In an effort to foster relationships and create dialogues with the creative forces that inspire us, “We Are Each Other” is an on-going series that spotlights designers in various design disciplines. These in-depth interviews and essays showcase our belief that we are all extensions of a larger artistic community, inspiring and motivating each other to new heights of imagination and innovation.
Tapping technology for growth and inspiration is something we do every day at The Retrospective. Technology connects us with communities hundreds of thousands of miles away, right around the corner, and even out in Minneapolis—which is where we found interactive and typographic designer Tim Drabandt. Tim’s own search to grow and learn through the web resonated with us, so we did a little exploring, and decided we just had to feature his work. We’re humbled at having been gifted with amazing work from all of our “We Are Each Other” designers, and Tim is no exception.
Who are you and what do you do?
My name is Tim Drabandt and I am an Interactive Designer. While my focus is on creating Web experiences, I also enjoy creating and working with type.
4 books that inspire you?
It’s Not How Good You Are, It’s How Good You Want To Be by Paul Arden
I can’t recommend this book to enough people. Not only is it inspirational, but I pick it up every now and then to remind myself of it’s teachings. Specifically, one chapter is titled “Don’t Covet Your Ideas,” which I see a direct correlation with the We Are Each Other feature on The Retrospective. The premise of not coveting your ideas is that the more you share your ideas & inspiration, the more that will come back to you. It’s $8.95 on Amazon, therefore you have no excuse to not own a copy of this book.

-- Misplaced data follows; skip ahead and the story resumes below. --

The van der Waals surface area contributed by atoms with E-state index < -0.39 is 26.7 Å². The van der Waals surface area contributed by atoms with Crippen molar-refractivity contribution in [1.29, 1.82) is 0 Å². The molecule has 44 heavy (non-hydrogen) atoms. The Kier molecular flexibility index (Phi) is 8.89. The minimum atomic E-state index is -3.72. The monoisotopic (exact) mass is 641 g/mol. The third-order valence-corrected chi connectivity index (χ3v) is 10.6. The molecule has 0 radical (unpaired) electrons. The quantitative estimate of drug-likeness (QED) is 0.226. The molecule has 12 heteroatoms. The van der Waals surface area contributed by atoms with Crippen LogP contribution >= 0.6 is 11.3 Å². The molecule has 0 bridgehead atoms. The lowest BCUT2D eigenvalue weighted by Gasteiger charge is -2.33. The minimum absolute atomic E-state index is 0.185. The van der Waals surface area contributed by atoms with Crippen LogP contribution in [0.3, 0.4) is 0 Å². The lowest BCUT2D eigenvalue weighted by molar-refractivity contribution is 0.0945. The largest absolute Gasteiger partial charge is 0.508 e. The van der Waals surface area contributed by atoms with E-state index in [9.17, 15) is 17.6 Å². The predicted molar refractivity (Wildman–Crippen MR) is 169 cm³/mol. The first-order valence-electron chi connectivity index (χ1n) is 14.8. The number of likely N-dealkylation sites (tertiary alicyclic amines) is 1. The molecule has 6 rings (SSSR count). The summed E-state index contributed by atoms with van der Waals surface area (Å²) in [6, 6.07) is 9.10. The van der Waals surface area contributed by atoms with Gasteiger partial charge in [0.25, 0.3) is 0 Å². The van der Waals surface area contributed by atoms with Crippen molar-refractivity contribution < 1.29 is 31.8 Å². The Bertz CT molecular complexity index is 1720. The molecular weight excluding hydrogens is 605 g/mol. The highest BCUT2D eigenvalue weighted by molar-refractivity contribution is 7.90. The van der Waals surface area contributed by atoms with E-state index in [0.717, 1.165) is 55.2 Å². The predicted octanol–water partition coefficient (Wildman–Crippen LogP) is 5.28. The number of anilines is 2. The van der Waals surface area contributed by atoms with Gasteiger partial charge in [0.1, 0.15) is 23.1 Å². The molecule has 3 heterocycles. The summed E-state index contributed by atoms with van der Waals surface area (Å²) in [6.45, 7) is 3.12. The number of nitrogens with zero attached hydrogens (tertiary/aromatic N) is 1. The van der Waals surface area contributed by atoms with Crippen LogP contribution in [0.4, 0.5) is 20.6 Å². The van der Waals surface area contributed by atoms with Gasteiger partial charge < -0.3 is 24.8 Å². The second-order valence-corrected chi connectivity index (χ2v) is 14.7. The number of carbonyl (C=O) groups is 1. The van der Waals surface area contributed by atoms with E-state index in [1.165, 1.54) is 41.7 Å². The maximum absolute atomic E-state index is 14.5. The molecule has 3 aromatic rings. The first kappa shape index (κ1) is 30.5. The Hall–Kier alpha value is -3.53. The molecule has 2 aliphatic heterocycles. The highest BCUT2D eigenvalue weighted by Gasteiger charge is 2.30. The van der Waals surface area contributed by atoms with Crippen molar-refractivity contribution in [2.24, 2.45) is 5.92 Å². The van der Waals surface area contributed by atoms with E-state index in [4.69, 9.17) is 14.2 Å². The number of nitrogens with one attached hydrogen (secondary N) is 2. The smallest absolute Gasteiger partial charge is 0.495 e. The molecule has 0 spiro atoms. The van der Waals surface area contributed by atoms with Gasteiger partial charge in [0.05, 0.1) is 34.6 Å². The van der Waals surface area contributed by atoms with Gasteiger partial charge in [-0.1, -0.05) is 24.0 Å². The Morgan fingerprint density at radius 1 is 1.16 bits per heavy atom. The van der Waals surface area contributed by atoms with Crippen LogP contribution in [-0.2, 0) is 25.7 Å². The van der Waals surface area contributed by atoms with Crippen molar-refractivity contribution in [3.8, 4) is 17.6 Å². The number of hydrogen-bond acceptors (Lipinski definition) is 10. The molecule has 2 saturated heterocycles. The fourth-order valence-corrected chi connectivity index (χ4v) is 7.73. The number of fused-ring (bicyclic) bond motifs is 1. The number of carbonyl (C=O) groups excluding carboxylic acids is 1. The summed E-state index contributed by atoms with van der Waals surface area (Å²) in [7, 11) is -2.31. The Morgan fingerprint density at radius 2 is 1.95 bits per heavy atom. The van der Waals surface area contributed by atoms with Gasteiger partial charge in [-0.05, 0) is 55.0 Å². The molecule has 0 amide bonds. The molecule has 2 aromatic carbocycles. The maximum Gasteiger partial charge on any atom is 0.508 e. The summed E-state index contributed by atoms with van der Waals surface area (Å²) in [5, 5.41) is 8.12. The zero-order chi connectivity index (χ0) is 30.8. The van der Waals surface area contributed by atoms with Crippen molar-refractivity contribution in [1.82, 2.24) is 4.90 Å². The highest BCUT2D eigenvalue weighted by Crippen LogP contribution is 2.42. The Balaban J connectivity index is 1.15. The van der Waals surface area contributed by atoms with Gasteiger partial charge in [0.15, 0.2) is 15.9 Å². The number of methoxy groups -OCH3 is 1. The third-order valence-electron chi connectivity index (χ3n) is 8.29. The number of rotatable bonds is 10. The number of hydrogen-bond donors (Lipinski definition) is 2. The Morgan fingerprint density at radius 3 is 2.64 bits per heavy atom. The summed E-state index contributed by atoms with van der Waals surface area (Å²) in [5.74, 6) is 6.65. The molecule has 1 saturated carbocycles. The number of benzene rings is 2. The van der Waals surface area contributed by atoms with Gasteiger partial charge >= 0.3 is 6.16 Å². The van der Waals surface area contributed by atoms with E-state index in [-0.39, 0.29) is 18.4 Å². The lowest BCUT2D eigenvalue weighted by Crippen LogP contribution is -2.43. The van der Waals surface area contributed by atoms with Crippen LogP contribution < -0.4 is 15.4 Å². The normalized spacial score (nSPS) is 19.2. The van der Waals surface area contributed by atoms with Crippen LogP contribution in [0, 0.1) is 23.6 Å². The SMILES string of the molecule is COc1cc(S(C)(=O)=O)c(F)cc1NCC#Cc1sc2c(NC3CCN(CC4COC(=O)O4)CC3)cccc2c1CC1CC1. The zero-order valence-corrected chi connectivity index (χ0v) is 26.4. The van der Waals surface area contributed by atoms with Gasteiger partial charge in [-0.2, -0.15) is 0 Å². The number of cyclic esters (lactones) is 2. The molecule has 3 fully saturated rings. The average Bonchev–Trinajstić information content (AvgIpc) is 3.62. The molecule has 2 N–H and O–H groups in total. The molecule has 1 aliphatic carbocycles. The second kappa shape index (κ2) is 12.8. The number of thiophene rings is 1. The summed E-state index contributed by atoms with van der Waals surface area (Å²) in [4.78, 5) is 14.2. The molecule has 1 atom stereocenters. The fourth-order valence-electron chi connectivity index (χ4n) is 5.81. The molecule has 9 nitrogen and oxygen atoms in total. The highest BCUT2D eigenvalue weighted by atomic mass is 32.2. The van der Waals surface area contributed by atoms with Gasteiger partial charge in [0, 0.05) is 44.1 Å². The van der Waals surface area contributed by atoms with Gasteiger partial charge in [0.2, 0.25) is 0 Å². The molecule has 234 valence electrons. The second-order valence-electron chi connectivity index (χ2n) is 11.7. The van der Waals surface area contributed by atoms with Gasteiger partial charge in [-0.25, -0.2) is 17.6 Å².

Typographie by Emil Ruder
Good typographic standards are timeless, and Ruder makes his arguments through the use of extensive of graphic and typographic examples. The layout of the book itself can also be used as a teaching tool. Not only is this book for the beginning Graphic Designer, it is for the advanced as well.
Grid Systems by Josef Müeller-Brockmann
A must read for any designer. I would argue that designers who didn’t already use the basic fundamentals that appear within this book are lost. I feel validated in that statement by the recent onslaught of grid education Web sites. While these sites explore other aspects of the grid, such as Web typography, many of the fundamentals that appear on these sites also appear within this book.
1923 American Type Founders Catalog
Not necessarily an easy book to find, but it continues to be a source of inspiration for me. Referred to as the Blue Bible by some typographers, the ATF Catalog has over 900 pages of typographic layouts and typefaces.
•• I want to point people to the Book Advice section on the YWFT Web site. A couple of years ago, I approached my good friend Mike Cina about wanting to learn more about design & it’s theories. Mike spent a week or two compiling a list of books that he saw as critical to any education in design. I have to give Mike mad props for spending the time to come up with this list, and it’s been invaluable to my education, and I’m still plugging away at that list.
3 people you admire
Eighthourday (Katie Kirk & Nathan Strandburg)
2 things you want to do before you die
Be a part of something great.
Not regret missing a moment
1 motto you live by
Be Here Now
To view more of Tim’s work please click here
Interested in being featured as a spotlighted artist in our new “We Are Each Other” series? Or do you know someone you think we should spotlight? Drop us a line at waeo<‘at’>theretrospective.com!
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